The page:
Descriptive statistics and bivariate and multivariate analysis are carried out to estimate the level and pattern of utilization of maternal healthcare services among women by different socioeconomic and demographic characteristics. Chi-square at the 0.05 level is used to check the statistical association between the outcome and predictor variables in the bivariate analysis. Binary logistic regression is used to check the adjusted effects of selected socioeconomic and demographic characteristics on utilization of maternal healthcare services. The binary logistic regression is used due to the nature of the outcome variable. The outcome variables are in binary form with two categories, namely, no and yes (coded as 0 and 1, resp.). The results are presented in the form of odds ratio (OR) with 95% of confidence interval. The OR explains the probability that a woman of an exposed group will use maternal healthcare services relative to the probability that a woman of an unexposed group will use the same services.

The model is usually put into a more compact form as follows:where are regression coefficients indicating the relative effect of a particular explanatory variable on the outcome. These coefficients change as per the context in the analysis in the study.

2.4. Measuring Inequality in Maternal Healthcare Utilization
2.4.1. Concentration Curve

Concentration curve is plotted to estimate the inequality in maternal healthcare utilization by the economic condition of women. It plots the cumulative proportion of selected maternal healthcare services, that is, full ANC, safe delivery, and PNC against the cumulative proportion of women by their level of economic status, beginning with the poorest women. If the curve coincides with the diagonal, all women, irrespective of their level of economic status, have the same maternal healthcare utilization . If, on the other hand, lies below the diagonal, as in Figure 6, maternal healthcare utilization is typically higher amongst the affluent women. If lies above the diagonal, mentioned healthcare utilization is more among the poor women.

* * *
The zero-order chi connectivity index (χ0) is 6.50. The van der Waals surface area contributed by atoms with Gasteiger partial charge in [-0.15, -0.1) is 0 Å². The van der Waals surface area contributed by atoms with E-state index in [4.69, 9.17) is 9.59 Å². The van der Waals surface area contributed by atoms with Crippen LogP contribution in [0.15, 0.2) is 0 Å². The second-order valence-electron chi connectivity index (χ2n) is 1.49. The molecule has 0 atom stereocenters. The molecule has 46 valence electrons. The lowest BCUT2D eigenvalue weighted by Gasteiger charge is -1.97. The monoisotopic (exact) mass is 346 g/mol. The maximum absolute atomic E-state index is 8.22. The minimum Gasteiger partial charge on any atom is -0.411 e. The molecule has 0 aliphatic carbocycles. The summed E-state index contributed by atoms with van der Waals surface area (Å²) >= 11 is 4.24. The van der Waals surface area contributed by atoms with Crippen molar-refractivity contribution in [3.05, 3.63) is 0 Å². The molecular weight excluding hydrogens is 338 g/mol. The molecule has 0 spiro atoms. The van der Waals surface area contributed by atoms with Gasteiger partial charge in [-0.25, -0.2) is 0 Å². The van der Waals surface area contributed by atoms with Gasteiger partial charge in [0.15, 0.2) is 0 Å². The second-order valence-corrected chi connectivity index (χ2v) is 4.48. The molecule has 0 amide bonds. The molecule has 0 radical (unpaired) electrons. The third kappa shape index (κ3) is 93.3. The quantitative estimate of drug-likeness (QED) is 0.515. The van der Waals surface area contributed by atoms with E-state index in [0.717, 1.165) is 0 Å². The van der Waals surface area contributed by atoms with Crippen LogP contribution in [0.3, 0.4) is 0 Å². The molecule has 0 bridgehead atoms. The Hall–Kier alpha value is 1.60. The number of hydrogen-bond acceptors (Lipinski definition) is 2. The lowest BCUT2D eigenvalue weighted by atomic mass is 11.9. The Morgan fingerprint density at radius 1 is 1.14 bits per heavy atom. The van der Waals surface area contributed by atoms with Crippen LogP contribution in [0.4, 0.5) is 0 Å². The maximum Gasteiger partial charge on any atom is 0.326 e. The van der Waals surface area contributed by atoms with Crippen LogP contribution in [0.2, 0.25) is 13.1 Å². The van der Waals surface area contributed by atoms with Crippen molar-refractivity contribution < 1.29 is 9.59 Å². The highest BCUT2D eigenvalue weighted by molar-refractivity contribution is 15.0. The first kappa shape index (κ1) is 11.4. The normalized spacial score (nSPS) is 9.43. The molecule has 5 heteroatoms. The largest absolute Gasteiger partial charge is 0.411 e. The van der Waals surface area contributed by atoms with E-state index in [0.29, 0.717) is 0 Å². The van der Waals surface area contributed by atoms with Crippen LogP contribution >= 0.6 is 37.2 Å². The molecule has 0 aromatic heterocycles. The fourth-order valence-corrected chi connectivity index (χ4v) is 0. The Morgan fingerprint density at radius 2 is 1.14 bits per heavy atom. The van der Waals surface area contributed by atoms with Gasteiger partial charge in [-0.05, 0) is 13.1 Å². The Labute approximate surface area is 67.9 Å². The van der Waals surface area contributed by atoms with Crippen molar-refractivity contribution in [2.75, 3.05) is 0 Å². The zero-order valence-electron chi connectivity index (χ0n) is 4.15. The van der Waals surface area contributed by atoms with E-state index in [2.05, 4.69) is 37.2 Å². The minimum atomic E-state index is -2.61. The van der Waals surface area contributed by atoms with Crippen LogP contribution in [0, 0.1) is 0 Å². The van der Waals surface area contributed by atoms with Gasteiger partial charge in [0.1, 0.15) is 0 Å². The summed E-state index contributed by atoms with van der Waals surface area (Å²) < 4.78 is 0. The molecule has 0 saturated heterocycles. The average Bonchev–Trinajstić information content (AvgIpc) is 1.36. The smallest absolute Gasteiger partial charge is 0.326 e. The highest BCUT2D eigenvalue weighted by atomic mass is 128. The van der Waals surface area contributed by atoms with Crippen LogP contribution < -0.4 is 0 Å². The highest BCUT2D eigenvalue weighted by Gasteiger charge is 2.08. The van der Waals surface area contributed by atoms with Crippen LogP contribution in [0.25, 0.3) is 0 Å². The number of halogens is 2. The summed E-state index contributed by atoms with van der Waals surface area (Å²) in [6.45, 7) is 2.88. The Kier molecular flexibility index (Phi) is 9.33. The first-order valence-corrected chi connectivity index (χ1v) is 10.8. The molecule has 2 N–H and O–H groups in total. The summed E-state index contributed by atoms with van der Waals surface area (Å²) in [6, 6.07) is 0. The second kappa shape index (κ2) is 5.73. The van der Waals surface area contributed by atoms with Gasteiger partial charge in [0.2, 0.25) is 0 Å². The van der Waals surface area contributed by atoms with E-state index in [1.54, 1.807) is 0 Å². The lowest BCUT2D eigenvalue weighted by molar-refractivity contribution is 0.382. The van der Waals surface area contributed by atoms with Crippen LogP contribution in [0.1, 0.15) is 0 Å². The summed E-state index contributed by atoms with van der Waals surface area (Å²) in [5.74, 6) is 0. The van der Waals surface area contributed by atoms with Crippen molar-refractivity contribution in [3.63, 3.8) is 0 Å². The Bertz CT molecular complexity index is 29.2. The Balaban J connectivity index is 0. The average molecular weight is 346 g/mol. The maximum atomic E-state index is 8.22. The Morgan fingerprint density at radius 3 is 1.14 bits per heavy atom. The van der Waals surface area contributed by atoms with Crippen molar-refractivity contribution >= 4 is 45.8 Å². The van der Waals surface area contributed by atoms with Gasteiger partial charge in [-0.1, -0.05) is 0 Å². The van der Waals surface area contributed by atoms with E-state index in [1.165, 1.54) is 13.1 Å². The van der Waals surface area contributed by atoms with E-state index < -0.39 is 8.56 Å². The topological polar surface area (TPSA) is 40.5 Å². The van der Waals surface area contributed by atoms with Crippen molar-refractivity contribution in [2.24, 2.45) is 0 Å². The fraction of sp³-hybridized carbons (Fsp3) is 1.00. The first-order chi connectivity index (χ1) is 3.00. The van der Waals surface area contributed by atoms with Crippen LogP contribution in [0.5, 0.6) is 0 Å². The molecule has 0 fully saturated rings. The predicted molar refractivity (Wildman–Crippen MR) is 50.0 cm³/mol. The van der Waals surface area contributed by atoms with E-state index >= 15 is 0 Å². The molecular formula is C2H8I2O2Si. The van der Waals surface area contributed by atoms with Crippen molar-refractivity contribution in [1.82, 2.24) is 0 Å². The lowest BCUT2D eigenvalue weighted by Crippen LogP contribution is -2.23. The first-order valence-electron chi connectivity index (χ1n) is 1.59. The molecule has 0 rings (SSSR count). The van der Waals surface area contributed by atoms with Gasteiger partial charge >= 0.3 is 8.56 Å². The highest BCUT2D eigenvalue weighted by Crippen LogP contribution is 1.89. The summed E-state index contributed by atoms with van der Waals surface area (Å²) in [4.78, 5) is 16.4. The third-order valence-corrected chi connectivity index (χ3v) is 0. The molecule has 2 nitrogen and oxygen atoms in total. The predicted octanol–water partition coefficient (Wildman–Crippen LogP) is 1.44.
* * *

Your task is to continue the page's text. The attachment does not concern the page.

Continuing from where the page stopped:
2.4.2. Decomposing the Causes of Inequality in Maternal Healthcare Utilization

Turning to the decomposition analysis, it is natural to expect that inequalities in maternal healthcare utilization would reflect the inequalities in the determinants of utilization. The Oaxaca decomposition [23] is applied which is capable of explaining the gap in the means of an outcome variable between two groups (e.g., between the poor and nonpoor). The gap is decomposed into that part which is due to group differences in the magnitudes of the determinants of the outcome in question, on the one hand, and group differences in the effects of the determinants, on the other hand [24].

In all the analyses, weights are used to restore the representativeness of the sample. The analyses are done with the help of IBM SPSS 20.0 and Stata 12 statistical packages.

3. Results

3.1. Maternal Healthcare Services Utilization

The level of maternal healthcare services utilization in Odisha is shown in Figure 1. Less than one-fourth (23 percent) of the women had received full ANC and only half of the women had safe delivery. Further, less than one-third (30 percent) of the women had used postnatal care services.

3.1.1. Regional Variation